• Weight Compensation

    Many of you have heard me talk about TRIZ, the Theory of Inventive Problem-Solving. Inside of TRIZ, there are forty principles, things I like to call lenses, and today I want to cover one of them; the lens of Weight Compensation.

    The principle of Weight Compensation, or Anti-Weight, is used to solve a problem or improve a product in a number of ways. For example, to compensate for the weight of an object, you can merge it with other objects that provide lift. For example, use helium balloons to support an advertising sign, to elevate it above the ground, or let the balloon itself be the sign.

    Another example to compensate for weight of an object is to make it interact with the environment using aerodynamic, hydrodynamic, buoyancy, and other forces. A good example would be a hydrofoil that lifts the ship out of the water to reduce its drag, increase its speed and efficiency.

    And of course, the TRIZ lenses don’t have to all be about business. They can be about your personal life and doing things fun, like my friend John Ninomiya. He does cluster balloon rides. Here straps a bunch of helium balloons to himself and flies. Seriously
    OK, let’s look at a few more examples of the lens Weight Compensation.

    Submarines use the principle of Weight Compensation to float both above and below the water. Subs float because the weight of the displaced water is equal to the weight of the ship. The displaced water creates an upward force known as a buoyant force. Buoyant forces act opposite to gravity, thus keeping the gravity from pulling the craft down.

    As with all the TRIZ lenses, you have the license to use the most liberal definition that you like.

    The more liberal, the better and the more creative solutions you can come up with.

    Companies use the lens of Weight Compensation all the time to move inventory. Slow-moving inventory can be bundled with a hot product, because people want the hot product in the first place, so the slow merchandise add-on adds a perceived value. People feel like they’re getting more and will often pay a higher price for the bundled product even though they probably wouldn’t have purchased the slow merchandise alone.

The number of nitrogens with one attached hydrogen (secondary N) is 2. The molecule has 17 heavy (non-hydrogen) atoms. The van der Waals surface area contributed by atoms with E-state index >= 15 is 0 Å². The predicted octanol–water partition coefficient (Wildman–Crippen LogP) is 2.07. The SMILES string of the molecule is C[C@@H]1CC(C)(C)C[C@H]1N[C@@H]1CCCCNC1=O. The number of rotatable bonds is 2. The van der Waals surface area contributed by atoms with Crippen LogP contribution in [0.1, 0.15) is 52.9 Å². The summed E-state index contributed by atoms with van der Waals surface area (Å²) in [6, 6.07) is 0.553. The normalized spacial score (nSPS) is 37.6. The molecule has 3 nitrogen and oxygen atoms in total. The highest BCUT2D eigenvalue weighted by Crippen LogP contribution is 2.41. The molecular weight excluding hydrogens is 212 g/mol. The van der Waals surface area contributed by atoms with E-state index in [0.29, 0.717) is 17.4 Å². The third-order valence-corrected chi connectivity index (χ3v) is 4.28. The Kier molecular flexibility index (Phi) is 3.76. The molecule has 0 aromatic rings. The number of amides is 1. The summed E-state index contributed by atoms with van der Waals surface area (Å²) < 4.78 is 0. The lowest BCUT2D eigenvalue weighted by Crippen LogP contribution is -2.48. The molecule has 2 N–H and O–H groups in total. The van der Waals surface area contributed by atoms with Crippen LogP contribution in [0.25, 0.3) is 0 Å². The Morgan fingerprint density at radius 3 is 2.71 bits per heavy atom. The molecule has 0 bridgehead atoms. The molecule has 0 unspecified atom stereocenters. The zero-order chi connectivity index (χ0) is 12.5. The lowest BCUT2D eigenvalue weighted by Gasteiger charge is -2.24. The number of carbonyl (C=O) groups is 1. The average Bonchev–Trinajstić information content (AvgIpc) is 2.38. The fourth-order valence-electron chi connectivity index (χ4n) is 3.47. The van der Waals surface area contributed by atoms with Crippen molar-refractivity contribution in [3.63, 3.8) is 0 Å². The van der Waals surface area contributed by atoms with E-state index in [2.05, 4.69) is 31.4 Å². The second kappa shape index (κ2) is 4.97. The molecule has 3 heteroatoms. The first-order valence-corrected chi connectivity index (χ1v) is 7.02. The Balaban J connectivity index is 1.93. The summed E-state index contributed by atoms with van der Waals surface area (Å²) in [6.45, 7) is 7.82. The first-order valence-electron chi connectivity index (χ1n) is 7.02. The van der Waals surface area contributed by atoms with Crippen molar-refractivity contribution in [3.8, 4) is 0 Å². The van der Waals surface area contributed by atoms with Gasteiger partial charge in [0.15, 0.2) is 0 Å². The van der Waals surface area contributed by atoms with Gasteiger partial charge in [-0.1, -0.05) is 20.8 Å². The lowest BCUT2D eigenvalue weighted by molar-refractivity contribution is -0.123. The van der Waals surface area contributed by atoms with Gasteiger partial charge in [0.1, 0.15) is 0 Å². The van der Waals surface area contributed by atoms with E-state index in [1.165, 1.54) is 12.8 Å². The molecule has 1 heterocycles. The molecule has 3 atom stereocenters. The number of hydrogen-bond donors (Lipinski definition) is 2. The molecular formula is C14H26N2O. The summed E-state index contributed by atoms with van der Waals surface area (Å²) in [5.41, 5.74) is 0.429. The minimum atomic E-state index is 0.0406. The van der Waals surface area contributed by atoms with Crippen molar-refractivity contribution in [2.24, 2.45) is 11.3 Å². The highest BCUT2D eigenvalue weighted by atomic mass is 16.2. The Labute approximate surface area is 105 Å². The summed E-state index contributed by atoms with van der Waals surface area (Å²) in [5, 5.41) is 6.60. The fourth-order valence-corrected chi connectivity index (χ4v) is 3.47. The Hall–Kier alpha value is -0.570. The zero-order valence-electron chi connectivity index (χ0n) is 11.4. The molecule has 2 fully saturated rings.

Here’s an example that I really like. A friend of mine named Phil, when he was in high school, he was seventeen, and he had a car for sale. He listed it in the paper, and he told all his friends about the car, and did all the things that a normal person would do to get the car sold, but he just wasn’t getting any takers.

    And at the same time, he had a good looking sister who was a year younger, and all his friends were always bugging him, always hitting him up, trying to say, you know, set me up with your sister. Of course, he wasn’t having anything to do with that. But then he finally put two and two together, and what he did was he put out an offer that said, “If you buy my car, I’ll set you up with my sister for a date.”

    So, Phil had never even heard of TRIZ at the time, but he was unconsciously using Weight Compensation. He was taking a hot commodity, his sister, and combining it with something that was dead weight; a car that wouldn’t sell.

    So as you can see, the lenses of TRIZ don’t have to be used just to solve technical and engineering problems. They can be used for personal issues, social issues or just about anything where you need some creative solutions.

    Here’s another simple example is, in my workshop last year, I had an employee from a small company who was trying to come up with rewards and compensation for their outstanding performers, but they didn’t have a lot of cash incentives. So we brainstormed around using Weight Compensation, what else could they actually do to reward the employees?

    Here’s what they did; the employees that got selected for outstanding performance got to have the CEO wash their own car.
    Now it didn’t cost the company a thing to do this, but the employees loved it. They got to watch, along with a bunch of other employees out the window, the CEO of the company washing their car. Your boss’s boss’s boss washing your own car was a really cool gift.

    The principle of Weight Compensation, like most of the lenses, is not restricted to tangible objects or literal interpretation. For example, consider the difference between salary and profit sharing. Both provide financial benefits, but the two different forms of compensation, each carry a weight. Sometimes a company will want my help, but they can’t afford my consulting fees, for example. When this happens, I often give them the option to forego the salary altogether upfront and instead, give me a percentage of the profit increase in the future.

    This is just another example of the application of Weight Compensation.

    So how can you make your product or service better by using Weight Compensation, either literally or figuratively?

    Use the most liberal definition of Weight Compensation you like. If you do that, you can come up with some really fascinating and exciting ideas.

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